I've been wishing I had an easy-to-follow breakdown of energy use along the food chain. Now I do, thanks to Grist food and ag writer, Tom Philpott. The basic good new/bad news for home cooks is that a larger proportion (larger at least than I had realized) of the energy use bound up in food comes from personal choices rather than agriculture food miles. Food production and preparation takes energy--whether it's human in the form of gardening, cleaning, and chopping, or mechanical in the form of tractors, trucks, factory trimmers and baggers. A second refrigerator out in the garage, a impulse car trip to Trader Joe's (or the farmers market), running the dishwasher for a few dishes, the choice to buy premade burger patties instead of forming them one by one with your own two little hands--all those indulgences add up to way more energy than it takes to ship loads of rice or sweet potatoes across the continent. All those teenagers standing lost in thought in front of all those open refrigerators all across this great nation?---fire up another coal plant.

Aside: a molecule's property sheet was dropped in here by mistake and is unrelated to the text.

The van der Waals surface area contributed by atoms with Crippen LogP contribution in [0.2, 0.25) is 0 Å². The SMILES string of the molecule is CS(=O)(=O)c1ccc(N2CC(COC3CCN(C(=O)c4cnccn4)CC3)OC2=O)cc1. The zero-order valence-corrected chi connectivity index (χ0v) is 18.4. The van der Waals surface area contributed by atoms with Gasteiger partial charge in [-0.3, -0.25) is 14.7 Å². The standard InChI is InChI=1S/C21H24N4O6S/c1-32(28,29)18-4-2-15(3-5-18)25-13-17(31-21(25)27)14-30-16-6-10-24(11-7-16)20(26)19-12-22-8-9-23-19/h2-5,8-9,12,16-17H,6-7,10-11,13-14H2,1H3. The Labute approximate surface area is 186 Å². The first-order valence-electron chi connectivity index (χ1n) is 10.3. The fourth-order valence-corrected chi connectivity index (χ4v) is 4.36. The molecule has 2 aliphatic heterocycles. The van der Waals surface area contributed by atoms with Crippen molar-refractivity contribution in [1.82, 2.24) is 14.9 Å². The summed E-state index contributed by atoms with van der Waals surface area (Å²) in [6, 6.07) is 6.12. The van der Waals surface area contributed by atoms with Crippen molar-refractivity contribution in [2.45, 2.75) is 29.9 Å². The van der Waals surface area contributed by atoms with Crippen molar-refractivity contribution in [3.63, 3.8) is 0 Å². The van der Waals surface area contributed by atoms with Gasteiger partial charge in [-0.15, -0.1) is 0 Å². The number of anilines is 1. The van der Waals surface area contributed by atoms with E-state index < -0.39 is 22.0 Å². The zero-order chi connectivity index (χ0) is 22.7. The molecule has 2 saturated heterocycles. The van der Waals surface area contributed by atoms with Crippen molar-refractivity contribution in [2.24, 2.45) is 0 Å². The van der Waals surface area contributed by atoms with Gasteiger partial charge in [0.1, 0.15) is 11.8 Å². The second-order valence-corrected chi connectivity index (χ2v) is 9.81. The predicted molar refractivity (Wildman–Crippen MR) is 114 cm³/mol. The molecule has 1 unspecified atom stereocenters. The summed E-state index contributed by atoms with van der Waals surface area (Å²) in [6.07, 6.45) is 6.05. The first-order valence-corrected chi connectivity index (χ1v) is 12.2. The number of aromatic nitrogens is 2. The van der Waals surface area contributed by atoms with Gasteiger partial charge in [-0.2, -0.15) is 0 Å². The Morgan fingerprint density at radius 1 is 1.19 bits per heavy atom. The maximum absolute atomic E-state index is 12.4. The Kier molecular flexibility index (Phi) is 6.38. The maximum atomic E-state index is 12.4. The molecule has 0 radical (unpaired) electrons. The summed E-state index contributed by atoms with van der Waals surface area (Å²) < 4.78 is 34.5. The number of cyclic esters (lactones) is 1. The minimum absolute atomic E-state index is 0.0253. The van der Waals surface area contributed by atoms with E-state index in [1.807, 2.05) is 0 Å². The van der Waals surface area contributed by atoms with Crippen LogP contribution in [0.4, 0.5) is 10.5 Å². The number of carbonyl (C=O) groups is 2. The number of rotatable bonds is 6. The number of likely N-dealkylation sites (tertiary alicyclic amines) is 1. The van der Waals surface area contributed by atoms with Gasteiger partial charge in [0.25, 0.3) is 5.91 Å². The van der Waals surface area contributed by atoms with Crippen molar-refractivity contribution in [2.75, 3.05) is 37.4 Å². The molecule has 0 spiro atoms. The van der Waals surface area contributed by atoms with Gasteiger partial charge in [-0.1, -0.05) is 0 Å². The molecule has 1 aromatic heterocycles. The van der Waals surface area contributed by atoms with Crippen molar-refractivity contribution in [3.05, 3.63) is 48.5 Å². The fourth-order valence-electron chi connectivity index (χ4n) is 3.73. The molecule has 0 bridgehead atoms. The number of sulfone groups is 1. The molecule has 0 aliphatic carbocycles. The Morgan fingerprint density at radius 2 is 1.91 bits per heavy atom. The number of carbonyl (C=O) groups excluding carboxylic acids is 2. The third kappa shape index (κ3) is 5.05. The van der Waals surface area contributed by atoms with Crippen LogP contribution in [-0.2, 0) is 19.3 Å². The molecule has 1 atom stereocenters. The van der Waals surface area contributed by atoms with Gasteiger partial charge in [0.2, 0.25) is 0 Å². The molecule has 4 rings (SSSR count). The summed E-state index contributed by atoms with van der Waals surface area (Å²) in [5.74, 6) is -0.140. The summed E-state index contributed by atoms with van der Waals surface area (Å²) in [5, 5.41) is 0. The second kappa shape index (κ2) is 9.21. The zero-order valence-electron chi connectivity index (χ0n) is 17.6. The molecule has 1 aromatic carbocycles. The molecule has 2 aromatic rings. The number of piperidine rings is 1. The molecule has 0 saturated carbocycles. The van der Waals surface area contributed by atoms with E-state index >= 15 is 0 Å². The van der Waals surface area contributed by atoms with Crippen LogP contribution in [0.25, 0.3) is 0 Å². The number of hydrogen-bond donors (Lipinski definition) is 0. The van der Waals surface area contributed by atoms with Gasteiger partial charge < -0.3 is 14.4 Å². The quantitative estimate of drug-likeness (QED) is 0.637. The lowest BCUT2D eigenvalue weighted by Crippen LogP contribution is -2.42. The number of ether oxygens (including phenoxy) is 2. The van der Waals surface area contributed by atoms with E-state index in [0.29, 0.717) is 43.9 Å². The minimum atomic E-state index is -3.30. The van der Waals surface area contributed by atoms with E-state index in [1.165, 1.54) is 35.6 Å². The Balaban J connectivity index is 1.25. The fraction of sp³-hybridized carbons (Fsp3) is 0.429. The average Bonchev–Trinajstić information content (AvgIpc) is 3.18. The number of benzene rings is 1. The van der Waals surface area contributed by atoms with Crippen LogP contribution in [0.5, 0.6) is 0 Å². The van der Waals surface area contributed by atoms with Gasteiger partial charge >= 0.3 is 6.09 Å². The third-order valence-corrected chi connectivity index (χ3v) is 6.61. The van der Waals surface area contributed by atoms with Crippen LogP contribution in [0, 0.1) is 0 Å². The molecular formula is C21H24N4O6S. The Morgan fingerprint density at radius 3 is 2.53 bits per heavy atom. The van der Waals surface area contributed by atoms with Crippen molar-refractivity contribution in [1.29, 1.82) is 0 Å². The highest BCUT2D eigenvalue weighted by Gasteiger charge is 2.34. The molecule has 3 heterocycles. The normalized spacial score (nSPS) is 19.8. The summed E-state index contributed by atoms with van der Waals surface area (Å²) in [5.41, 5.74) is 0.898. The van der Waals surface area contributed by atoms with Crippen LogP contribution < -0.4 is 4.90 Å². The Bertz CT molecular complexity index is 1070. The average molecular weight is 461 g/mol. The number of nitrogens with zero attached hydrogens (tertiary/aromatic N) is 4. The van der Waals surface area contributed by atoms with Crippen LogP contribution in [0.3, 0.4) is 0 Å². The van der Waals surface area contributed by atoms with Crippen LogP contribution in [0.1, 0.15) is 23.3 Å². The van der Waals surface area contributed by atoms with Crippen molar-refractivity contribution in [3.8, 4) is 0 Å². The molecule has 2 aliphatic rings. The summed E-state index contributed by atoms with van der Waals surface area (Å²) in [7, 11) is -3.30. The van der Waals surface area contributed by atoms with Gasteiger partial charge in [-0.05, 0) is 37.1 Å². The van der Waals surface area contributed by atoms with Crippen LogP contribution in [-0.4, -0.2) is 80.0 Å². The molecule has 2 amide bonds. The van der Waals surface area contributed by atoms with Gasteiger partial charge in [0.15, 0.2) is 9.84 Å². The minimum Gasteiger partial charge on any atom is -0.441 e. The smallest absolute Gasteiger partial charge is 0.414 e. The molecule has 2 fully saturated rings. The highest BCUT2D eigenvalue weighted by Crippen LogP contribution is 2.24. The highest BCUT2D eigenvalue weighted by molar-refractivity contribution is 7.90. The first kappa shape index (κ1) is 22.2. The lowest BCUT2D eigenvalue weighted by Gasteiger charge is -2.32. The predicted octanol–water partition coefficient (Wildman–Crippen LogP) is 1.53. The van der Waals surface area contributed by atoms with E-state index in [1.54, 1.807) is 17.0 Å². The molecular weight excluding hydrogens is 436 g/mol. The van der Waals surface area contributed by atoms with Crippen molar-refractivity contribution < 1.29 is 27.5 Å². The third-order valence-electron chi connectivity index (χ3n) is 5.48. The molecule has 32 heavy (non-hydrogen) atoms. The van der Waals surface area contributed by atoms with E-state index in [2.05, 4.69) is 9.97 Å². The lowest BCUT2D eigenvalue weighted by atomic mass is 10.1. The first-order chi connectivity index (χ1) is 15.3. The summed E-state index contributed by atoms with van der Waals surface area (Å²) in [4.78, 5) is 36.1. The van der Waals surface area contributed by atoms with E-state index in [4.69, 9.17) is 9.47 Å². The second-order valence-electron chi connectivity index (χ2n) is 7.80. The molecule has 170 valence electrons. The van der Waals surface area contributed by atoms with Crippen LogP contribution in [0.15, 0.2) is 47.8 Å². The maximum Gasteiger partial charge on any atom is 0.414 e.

This should be great news for environmentalists in, say, South Dakota, where the local sourcing options must be pretty thin on the ground this time of year. It should not, in my reasoning, let us off the hook in terms of supporting local food production, especially in regions like this one that are so well suited to it.
Here's the article: